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A Broken Promise in Texas: Race, the Death Penalty and the Duane Buck Case
From 1993 to 2004, Elaine R. Jones served as the President and Director-Counsel of LDF, and the first woman to do so. When Ms. Jones took the helm of the Legal Defense Fund in 1993, she became the first woman to head the organization. She brought with her vast experience as a litigator and civil rights activist, as well as a passion for fairness and equality that dates back to her childhood.
Born in Norfolk, Virginia, Ms. Jones learned about the realities of racism and the importance of idealism from her mother, a college-educated school teacher, and her father, a Pullman porter and a member of the nation’s first black trade union. From the age of eight, she knew she wanted to be a lawyer and to commit her life to the pursuit of equal justice.
After graduating with honors in political science from Howard University, Ms. Jones joined the Peace Corps and became one of the first African Americans to serve in Turkey. This began a long series of "firsts" in her career. Following her two‑year Peace Corps stint, she became the first black woman to graduate from the University of Virginia School of Law, and subsequently the first African American to serve on the Board of Governors of the American Bar Association.
Ms. Jones was invited to join one of Wall Street's most prestigious firms after her graduation in 1970. She turned it down to pursue the goal she had chosen in her youth, and instead joined the Legal Defense Fund's staff. With the exception of two years as Special Assistant to the United States Secretary of Transportation, she has remained with LDF. She spent the next fourteen years in LDF’s Washington office litigating and directing LDF’s legislative, judicial, and public policy initiatives.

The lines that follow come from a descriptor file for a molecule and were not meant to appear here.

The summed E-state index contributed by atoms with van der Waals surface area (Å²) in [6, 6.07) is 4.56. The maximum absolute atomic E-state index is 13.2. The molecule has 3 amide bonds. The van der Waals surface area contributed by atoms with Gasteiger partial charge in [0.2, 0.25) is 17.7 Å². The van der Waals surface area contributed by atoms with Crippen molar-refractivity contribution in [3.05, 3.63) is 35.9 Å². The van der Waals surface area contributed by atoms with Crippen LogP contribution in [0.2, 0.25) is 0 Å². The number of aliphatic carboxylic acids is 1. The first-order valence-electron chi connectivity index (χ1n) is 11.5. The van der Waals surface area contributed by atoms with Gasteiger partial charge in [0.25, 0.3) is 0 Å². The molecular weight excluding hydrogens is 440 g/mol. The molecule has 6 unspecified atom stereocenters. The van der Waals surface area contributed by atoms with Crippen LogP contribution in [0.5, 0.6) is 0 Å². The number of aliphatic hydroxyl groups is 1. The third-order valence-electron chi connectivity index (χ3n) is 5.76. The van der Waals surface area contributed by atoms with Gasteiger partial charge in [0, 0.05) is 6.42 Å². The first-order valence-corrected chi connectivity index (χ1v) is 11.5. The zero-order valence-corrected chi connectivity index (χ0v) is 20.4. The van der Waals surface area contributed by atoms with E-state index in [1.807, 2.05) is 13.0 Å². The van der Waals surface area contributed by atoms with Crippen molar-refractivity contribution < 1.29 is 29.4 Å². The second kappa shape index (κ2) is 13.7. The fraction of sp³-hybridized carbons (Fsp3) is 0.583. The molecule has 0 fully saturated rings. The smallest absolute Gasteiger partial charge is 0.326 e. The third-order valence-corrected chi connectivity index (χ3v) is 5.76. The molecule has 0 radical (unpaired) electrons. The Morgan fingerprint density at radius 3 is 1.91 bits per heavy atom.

In her early years at LDF, Ms. Jones continued to blaze trails, becoming one of the first African-American women to defend death row inmates. Only two years out of law school, she was counsel of record in Furman v. Georgia, a landmark U.S. Supreme Court case that abolished the death penalty in 37 states. During this period, she also argued numerous employment discrimination cases, including class actions against some of the nation's largest employers (e.g., Patterson v. American Tobacco Co., Stallworth v. Monsanto, and Swint v. Pullman Standard).
Ms. Jones holds thirteen honorary degrees and the Jefferson Medal of Freedom, the highest honor awarded by the University of Virginia which does not award honorary degrees. She also has received the recognition of many organizations, including the Secretary’s Award of the Department of Transportation, first recipient of the Brennan Award of the DC Bar Association, the Hannah G. Solomon Award of The National Council of Jewish Women, Mickey Leland Public Service Award of the Congressional Black Caucus, Ida B. Wells-Barnett Justice Award of the Metropolitan Bar Association in New York City, Brennan Legacy Award of the Brennan Center, American Lawyer Lifetime Achievement Award, National Newspaper Publishers Association’s First Public Service Award, People for the American Way’s 2001 Democracy Award and The American Bar Association’s Commission on Women in the Profession (Margaret Brent Award). In December 2000, President Clinton presented her with the Eleanor Roosevelt Human Rights Award.